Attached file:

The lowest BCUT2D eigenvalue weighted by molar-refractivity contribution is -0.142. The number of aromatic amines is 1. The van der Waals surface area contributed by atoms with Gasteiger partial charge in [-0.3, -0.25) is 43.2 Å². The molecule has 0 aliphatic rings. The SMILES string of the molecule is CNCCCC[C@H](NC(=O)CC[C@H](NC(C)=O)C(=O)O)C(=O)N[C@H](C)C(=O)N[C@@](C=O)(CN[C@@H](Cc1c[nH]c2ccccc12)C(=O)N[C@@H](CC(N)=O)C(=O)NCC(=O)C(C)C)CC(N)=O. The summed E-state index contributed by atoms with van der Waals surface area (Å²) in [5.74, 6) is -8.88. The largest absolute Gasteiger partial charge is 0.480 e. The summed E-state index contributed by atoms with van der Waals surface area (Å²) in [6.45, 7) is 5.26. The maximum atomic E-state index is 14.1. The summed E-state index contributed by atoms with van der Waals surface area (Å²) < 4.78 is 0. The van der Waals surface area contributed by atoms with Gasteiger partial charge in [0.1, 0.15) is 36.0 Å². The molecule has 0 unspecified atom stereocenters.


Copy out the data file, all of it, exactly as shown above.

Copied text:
The lowest BCUT2D eigenvalue weighted by molar-refractivity contribution is -0.142. The number of aromatic amines is 1. The van der Waals surface area contributed by atoms with Gasteiger partial charge in [-0.3, -0.25) is 43.2 Å². The molecule has 0 aliphatic rings. The SMILES string of the molecule is CNCCCC[C@H](NC(=O)CC[C@H](NC(C)=O)C(=O)O)C(=O)N[C@H](C)C(=O)N[C@@](C=O)(CN[C@@H](Cc1c[nH]c2ccccc12)C(=O)N[C@@H](CC(N)=O)C(=O)NCC(=O)C(C)C)CC(N)=O. The summed E-state index contributed by atoms with van der Waals surface area (Å²) in [5.74, 6) is -8.88. The largest absolute Gasteiger partial charge is 0.480 e. The summed E-state index contributed by atoms with van der Waals surface area (Å²) in [6.45, 7) is 5.26. The maximum atomic E-state index is 14.1. The summed E-state index contributed by atoms with van der Waals surface area (Å²) < 4.78 is 0. The van der Waals surface area contributed by atoms with Gasteiger partial charge in [0.1, 0.15) is 36.0 Å². The molecule has 0 unspecified atom stereocenters.